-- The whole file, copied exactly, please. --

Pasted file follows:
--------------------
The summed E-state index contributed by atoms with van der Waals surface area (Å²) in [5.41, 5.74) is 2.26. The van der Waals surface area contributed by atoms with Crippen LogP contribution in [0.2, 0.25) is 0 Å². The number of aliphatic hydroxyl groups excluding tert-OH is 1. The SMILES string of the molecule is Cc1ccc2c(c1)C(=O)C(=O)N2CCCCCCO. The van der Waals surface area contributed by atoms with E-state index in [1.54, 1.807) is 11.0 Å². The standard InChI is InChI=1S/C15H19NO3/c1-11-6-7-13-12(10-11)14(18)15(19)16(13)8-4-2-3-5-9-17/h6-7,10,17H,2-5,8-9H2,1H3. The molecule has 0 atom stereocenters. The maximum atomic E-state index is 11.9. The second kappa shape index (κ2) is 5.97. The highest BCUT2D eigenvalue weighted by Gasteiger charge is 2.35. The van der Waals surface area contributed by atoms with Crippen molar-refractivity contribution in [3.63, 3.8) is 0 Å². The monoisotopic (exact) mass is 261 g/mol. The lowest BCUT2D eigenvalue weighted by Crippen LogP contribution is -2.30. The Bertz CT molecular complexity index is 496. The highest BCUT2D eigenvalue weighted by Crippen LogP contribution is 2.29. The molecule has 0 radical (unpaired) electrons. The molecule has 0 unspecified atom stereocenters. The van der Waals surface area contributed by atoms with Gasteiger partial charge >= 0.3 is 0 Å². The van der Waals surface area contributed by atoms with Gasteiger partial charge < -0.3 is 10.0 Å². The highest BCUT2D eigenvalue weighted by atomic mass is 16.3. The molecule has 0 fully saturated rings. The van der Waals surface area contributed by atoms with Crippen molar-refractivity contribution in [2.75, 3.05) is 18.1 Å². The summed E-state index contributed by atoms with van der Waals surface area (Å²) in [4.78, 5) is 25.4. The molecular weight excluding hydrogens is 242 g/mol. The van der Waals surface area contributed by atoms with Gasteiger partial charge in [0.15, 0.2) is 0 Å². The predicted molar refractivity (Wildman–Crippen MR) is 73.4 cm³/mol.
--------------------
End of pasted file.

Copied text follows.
The summed E-state index contributed by atoms with van der Waals surface area (Å²) in [5.41, 5.74) is 2.26. The van der Waals surface area contributed by atoms with Crippen LogP contribution in [0.2, 0.25) is 0 Å². The number of aliphatic hydroxyl groups excluding tert-OH is 1. The SMILES string of the molecule is Cc1ccc2c(c1)C(=O)C(=O)N2CCCCCCO. The van der Waals surface area contributed by atoms with E-state index in [1.54, 1.807) is 11.0 Å². The standard InChI is InChI=1S/C15H19NO3/c1-11-6-7-13-12(10-11)14(18)15(19)16(13)8-4-2-3-5-9-17/h6-7,10,17H,2-5,8-9H2,1H3. The molecule has 0 atom stereocenters. The maximum atomic E-state index is 11.9. The second kappa shape index (κ2) is 5.97. The highest BCUT2D eigenvalue weighted by Gasteiger charge is 2.35. The van der Waals surface area contributed by atoms with Crippen molar-refractivity contribution in [3.63, 3.8) is 0 Å². The monoisotopic (exact) mass is 261 g/mol. The lowest BCUT2D eigenvalue weighted by Crippen LogP contribution is -2.30. The Bertz CT molecular complexity index is 496. The highest BCUT2D eigenvalue weighted by Crippen LogP contribution is 2.29. The molecule has 0 radical (unpaired) electrons. The molecule has 0 unspecified atom stereocenters. The van der Waals surface area contributed by atoms with Gasteiger partial charge >= 0.3 is 0 Å². The van der Waals surface area contributed by atoms with Gasteiger partial charge < -0.3 is 10.0 Å². The highest BCUT2D eigenvalue weighted by atomic mass is 16.3. The molecule has 0 fully saturated rings. The van der Waals surface area contributed by atoms with Crippen molar-refractivity contribution in [2.75, 3.05) is 18.1 Å². The summed E-state index contributed by atoms with van der Waals surface area (Å²) in [4.78, 5) is 25.4. The molecular weight excluding hydrogens is 242 g/mol. The van der Waals surface area contributed by atoms with Gasteiger partial charge in [0.15, 0.2) is 0 Å². The predicted molar refractivity (Wildman–Crippen MR) is 73.4 cm³/mol.